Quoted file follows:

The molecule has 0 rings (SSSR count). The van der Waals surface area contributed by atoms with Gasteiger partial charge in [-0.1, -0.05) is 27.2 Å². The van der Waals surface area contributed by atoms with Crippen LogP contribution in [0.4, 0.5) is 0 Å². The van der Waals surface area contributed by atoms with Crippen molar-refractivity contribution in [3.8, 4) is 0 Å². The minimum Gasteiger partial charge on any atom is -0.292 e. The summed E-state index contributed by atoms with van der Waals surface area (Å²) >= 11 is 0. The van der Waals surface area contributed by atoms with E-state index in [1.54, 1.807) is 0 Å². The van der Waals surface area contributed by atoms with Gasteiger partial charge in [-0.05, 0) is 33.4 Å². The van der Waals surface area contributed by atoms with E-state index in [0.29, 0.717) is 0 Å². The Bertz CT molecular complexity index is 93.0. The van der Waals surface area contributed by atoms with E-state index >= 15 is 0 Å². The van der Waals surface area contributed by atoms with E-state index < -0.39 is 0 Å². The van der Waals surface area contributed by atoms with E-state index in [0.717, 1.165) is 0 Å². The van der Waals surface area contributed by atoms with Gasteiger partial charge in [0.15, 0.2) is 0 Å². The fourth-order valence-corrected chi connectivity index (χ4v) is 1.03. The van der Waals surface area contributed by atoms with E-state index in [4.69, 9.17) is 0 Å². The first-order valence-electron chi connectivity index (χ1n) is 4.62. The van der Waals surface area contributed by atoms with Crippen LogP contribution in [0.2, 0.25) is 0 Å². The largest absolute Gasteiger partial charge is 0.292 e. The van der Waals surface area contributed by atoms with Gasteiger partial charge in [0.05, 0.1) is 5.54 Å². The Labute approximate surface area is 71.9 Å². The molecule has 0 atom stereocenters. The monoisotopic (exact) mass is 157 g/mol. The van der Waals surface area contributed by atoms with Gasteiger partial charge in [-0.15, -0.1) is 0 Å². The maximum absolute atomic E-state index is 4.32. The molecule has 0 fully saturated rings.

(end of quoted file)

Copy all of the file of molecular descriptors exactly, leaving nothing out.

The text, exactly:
The molecule has 0 rings (SSSR count). The van der Waals surface area contributed by atoms with Gasteiger partial charge in [-0.1, -0.05) is 27.2 Å². The van der Waals surface area contributed by atoms with Crippen LogP contribution in [0.4, 0.5) is 0 Å². The van der Waals surface area contributed by atoms with Crippen molar-refractivity contribution in [3.8, 4) is 0 Å². The minimum Gasteiger partial charge on any atom is -0.292 e. The summed E-state index contributed by atoms with van der Waals surface area (Å²) >= 11 is 0. The van der Waals surface area contributed by atoms with E-state index in [1.54, 1.807) is 0 Å². The van der Waals surface area contributed by atoms with Gasteiger partial charge in [-0.05, 0) is 33.4 Å². The van der Waals surface area contributed by atoms with E-state index in [0.29, 0.717) is 0 Å². The Bertz CT molecular complexity index is 93.0. The van der Waals surface area contributed by atoms with E-state index >= 15 is 0 Å². The van der Waals surface area contributed by atoms with E-state index < -0.39 is 0 Å². The van der Waals surface area contributed by atoms with E-state index in [0.717, 1.165) is 0 Å². The van der Waals surface area contributed by atoms with Gasteiger partial charge in [0.15, 0.2) is 0 Å². The fourth-order valence-corrected chi connectivity index (χ4v) is 1.03. The van der Waals surface area contributed by atoms with E-state index in [4.69, 9.17) is 0 Å². The first-order valence-electron chi connectivity index (χ1n) is 4.62. The van der Waals surface area contributed by atoms with Crippen LogP contribution in [0.2, 0.25) is 0 Å². The largest absolute Gasteiger partial charge is 0.292 e. The van der Waals surface area contributed by atoms with Gasteiger partial charge in [0.05, 0.1) is 5.54 Å². The Labute approximate surface area is 71.9 Å². The molecule has 0 atom stereocenters. The monoisotopic (exact) mass is 157 g/mol. The van der Waals surface area contributed by atoms with Gasteiger partial charge in [-0.15, -0.1) is 0 Å². The maximum absolute atomic E-state index is 4.32. The molecule has 0 fully saturated rings.